Cover: Coins, Trade, and the State: Economic Growth in Early Medieval Japan, from Harvard University PressCover: Coins, Trade, and the State in HARDCOVER

Harvard East Asian Monographs 334

Coins, Trade, and the State

Economic Growth in Early Medieval Japan

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Product Details


$39.95 • £31.95 • €36.00

ISBN 9780674060685

Publication Date: 07/11/2011


276 pages

6 x 9 inches

10 halftones

Harvard University Asia Center > Harvard East Asian Monographs

World, subsidiary rights restricted

Segal’s book is a highly readable, lively analysis of money, trade, and the economy in pre-1600 Japan, with emphasis on the first half (late Heian through Kamakura periods) of the medieval age… Given its readability and substantive coverage, Coins, Trade, and the State could be used in Japanese history courses at all levels, surveys through graduate seminars… [Segal] richly illustrates how various members of society participated in a complex economy, including those with estate affiliations as well as those in warrior domains. This approach to history could put an end to the still-common notion that Japan before the early modern (Tokugawa) period was an economically primitive place, a sea of self-sufficiency.—Suzanne Gay, Harvard Journal of Asiatic Studies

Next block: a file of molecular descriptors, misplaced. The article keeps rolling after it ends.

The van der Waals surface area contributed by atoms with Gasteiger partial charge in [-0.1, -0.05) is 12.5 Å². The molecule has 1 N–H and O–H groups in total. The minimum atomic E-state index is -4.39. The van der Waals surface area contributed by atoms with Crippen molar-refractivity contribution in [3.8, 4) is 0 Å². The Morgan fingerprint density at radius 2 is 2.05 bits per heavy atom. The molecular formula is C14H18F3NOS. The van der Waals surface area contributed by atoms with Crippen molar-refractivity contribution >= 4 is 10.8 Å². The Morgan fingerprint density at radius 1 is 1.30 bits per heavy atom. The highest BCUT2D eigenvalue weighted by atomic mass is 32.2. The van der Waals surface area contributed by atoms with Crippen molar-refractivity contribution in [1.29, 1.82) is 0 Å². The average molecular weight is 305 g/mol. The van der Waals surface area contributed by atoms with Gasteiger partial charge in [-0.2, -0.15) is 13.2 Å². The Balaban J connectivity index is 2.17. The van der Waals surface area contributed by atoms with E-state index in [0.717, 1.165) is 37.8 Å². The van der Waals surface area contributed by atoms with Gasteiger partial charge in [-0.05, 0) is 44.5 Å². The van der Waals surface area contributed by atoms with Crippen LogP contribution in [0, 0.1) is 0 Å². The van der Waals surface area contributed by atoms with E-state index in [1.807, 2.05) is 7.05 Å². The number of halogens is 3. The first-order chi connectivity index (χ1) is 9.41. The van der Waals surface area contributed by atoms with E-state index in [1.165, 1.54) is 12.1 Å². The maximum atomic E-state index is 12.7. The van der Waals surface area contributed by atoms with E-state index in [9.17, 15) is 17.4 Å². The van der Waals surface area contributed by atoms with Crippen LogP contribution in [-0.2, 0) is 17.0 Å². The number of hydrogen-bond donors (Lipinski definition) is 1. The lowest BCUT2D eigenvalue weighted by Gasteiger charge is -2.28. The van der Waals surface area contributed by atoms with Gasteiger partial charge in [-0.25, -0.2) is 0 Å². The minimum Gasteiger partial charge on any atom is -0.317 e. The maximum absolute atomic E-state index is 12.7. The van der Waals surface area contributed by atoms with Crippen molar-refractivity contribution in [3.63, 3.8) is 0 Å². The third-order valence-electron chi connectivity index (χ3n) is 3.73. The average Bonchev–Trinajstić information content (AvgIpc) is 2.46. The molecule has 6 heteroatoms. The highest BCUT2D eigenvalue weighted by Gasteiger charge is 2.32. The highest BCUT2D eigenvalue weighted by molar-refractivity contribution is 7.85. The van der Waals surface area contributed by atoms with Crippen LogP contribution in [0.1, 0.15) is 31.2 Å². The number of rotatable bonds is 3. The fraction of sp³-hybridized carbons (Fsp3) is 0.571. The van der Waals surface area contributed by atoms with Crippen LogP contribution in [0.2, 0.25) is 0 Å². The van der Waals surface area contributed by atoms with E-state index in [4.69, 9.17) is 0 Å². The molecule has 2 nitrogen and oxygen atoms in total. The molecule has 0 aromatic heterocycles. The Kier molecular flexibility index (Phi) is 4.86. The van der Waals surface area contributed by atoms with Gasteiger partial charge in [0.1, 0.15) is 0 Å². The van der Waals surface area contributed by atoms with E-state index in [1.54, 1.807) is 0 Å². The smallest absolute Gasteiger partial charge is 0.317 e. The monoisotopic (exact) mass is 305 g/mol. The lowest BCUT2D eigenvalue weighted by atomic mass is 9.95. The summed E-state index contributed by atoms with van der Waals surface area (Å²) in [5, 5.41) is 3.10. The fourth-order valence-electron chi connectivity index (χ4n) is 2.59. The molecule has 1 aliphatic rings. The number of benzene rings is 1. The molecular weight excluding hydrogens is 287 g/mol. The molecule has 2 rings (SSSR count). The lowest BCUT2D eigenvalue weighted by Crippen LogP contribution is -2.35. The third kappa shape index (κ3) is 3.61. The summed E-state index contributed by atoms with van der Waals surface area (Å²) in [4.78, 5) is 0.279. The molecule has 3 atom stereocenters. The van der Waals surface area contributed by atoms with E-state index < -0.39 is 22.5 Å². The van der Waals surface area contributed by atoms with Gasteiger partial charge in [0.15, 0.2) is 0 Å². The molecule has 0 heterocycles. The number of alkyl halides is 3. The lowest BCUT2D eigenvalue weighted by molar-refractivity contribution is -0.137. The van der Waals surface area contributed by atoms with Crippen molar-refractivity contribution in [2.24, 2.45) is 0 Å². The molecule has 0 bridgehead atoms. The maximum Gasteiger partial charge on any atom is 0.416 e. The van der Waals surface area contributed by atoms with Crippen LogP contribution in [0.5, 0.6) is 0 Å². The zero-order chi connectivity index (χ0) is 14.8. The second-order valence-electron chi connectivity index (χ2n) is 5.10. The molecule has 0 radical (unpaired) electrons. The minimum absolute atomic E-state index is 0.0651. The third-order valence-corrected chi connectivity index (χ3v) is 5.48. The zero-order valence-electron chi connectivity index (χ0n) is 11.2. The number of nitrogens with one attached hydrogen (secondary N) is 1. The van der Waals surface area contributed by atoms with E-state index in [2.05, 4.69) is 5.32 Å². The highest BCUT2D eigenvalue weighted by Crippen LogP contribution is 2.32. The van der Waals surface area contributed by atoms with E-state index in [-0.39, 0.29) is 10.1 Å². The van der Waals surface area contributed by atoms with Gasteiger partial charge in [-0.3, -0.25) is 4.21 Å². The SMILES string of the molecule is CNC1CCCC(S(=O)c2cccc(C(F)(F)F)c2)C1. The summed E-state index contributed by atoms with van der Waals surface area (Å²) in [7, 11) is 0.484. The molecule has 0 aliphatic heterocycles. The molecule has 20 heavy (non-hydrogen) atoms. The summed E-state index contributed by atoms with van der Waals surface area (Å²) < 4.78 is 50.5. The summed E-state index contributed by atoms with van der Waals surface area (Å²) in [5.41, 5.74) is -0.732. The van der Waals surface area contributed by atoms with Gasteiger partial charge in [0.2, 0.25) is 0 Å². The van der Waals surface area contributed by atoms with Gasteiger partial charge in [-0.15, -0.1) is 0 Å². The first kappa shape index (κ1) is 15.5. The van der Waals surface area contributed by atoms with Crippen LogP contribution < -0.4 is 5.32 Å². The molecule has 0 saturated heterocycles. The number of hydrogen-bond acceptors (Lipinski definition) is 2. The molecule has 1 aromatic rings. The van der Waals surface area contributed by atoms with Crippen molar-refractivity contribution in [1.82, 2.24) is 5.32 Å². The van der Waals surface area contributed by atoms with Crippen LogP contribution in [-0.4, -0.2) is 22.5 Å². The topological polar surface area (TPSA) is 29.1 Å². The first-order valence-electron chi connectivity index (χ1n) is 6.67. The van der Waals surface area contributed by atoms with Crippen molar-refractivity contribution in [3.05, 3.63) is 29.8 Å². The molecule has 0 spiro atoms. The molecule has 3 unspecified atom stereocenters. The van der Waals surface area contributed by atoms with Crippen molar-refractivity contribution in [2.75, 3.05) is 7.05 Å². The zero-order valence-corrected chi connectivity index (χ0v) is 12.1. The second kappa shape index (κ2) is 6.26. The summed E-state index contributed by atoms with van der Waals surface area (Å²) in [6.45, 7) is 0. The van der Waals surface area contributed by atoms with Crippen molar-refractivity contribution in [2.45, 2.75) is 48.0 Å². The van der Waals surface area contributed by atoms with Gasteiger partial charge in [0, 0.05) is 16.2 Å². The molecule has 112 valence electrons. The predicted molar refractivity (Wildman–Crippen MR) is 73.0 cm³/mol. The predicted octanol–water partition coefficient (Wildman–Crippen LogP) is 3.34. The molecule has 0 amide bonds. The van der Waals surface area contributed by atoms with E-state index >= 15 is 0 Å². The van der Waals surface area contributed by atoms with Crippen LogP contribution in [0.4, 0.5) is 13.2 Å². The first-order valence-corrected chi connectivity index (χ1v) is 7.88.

Segal breaks new ground in Japanese history by focusing on economic developments in the 12th–13th centuries that laid the groundwork for the economic growth Japan experienced during the period of political decentralization and civil war in the 14th–16th centuries. In doing so, Segal fills a gap in knowledge of the economic history of Japan before the Edo period. Using evidence coaxed from a wide range of original Japanese sources and writing in an accessible style, he shows how the circulation of copper coins and the expansion of trade led to the emergence of a market-centered economy. A key part of this story is how the peripheral elites such as merchants, warriors, estate managers, and religious leaders devised new ways to circumvent the traditional center-controlled forms of commodity taxes and exchange by importing Chinese coinage, trading in local markets, and devising an effective system of long-distance money remittance. The author’s fresh analysis of the Kamakura bakufu’s late-13th-century ‘virtuous government’ (tokusei) decrees is particularly noteworthy.—M. D. Erickson, Choice

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